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Microsoft Wants to Help Marketers Manage Messy Social Media


Tech Giant to Test Looking Glass Platform as Part of Business-Solution Strategy

NEW YORK ( -- Microsoft wants marketers to see it in a different light -- not only as an ad seller but as a smart company full of geeks who can help it solve business problems. And the tech giant is using social media to prove it can do so.

Today Microsoft is taking the wraps off a new platform called Looking Glass, a social-media aggregator and monitoring tool that's still in "proof of concept" stage, meaning it's not yet in the market and will be open to a very small group of testers next month.

The idea is to connect social-media-monitoring tools to the rest of a marketer's organization -- customer databases, work orders, customer-service centers and sales data. Looking Glass will pull in a variety of feeds from platforms such as Twitter, Facebook, YouTube and Flickr and work with third-party data sources as well (the folks behind it have already talked to some firms such as Meteor Solutions and Telligent). All of the data collected will connect into Microsoft's enterprise platforms, such as Outlook and Sharepoint.

Making social media actionable
What this also means for marketers is how all that social-media information they're drowning in becomes more actionable.

Here's how: A marketing manager can get an e-mail alert when there's a sudden surge of chatter about his or her brand on Twitter or Facebook, along with the sentiment of that chatter and the influence level of those blogging. That information can then be connected to a customer-relationship-management system to decide whether customer service or PR should respond. Or a cable operator's customer service rep could monitor Twitter for outage reports and send off a repair request straight from the tool. And Looking Glass will hook up to existing customer databases, so a pharmaceutical brand manager would be able to figure out if a person throwing a hissy fit on his blog is an influential doctor or current customer.

"Social isn't a web destination, it's an attribute and an application on some level," said Jamey Tisdale, group product marketing manager for Microsoft's platform strategy group, a small team that serves as a sort of intra-Microsoft incubator for ideas such as Looking Glass. He describes the product as a "bridge between IT and the marketing organization."

It also logs all activity within the tool so, for example, companies can keep track of who posts to their own Twitter feeds.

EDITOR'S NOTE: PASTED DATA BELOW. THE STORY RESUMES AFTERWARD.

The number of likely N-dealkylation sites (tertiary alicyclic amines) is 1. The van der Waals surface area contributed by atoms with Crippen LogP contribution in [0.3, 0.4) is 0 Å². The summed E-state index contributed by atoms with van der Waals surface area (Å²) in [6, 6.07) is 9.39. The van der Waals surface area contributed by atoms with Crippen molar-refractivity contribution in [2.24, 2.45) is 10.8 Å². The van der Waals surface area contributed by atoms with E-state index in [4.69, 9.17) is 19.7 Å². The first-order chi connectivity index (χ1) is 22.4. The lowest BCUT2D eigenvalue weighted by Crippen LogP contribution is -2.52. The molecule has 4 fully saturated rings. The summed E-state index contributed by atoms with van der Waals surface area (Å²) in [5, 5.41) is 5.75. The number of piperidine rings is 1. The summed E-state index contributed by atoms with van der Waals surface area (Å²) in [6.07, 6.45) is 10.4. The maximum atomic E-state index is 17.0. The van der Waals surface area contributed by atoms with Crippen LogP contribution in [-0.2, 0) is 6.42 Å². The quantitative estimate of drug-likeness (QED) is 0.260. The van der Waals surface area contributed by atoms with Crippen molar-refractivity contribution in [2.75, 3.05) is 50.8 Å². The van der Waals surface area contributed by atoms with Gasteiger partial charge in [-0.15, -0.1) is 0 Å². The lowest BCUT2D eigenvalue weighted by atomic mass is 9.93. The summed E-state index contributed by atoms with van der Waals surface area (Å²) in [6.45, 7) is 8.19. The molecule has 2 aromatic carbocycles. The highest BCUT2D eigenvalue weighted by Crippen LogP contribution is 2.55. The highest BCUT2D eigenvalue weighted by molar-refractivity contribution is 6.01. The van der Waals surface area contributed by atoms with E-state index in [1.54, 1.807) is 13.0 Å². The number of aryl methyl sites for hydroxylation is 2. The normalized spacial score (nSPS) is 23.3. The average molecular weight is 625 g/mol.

One of the best uses for Looking Glass, said Marty Taylor Collins, who heads social-media marketing for the Windows 7 team, is to catch a mini web crisis before ity erupts into full-scale disaster. She cites one of her first experiences with Looking Glass as an example.

In January, Windows 7 was opened up for beta testing. The Windows team and put in place a load-balancing plan, meant to control the number of downloads that could happen at a time so the system wouldn't crash, and opened up the beta-testing download period on a Friday at 9 a.m. By 9:30 a.m. a popular tech blogger had posted a way to bypass the load-balancing system and the operating system crashed under the weight.

Tweeting to the angst-ridden
"By monitoring the conversation we realized because we said there would be limited downloads, it created this angst," Ms. Collins said. Microsoft reached out to the angst-ridden beta testers, asking them to to watch its Twitter feed, and by Saturday morning it had alerted them the system was back up. Within 30 minutes it got another tweet -- that that download wasn't compatible with a certain browser. From Looking Glass Ms. Collins' team used the tweet to file a high-priority bug and it was fixed within the hour.

"There are so many stories that could have happened [during the beta launch]," said Ms. Collins. "And this was best story that never did."

While the tool is meant to be open and work with a variety for third-party social-media vendors and platforms, it's still meant to tie into and drive sales for Microsoft's Enterprise Group, meaning that its use could be limited for companies that don't use a suite of Microsoft products. As Mr. Tisdale explained, it purposely built something that requires multiple Microsoft teams -- ad sales and enterprise sales -- to do. "It's the only way for us to win," he said.

It also gives Microsoft ad sales reps something more to talk about than banner and search ads.

"We want to change the expectation advertisers have of Microsoft," said Mr. Tisdale. "We can do more than sell you advertising. We can help your business problems -- we're a bunch of geeks, let's see what the geeks can do."






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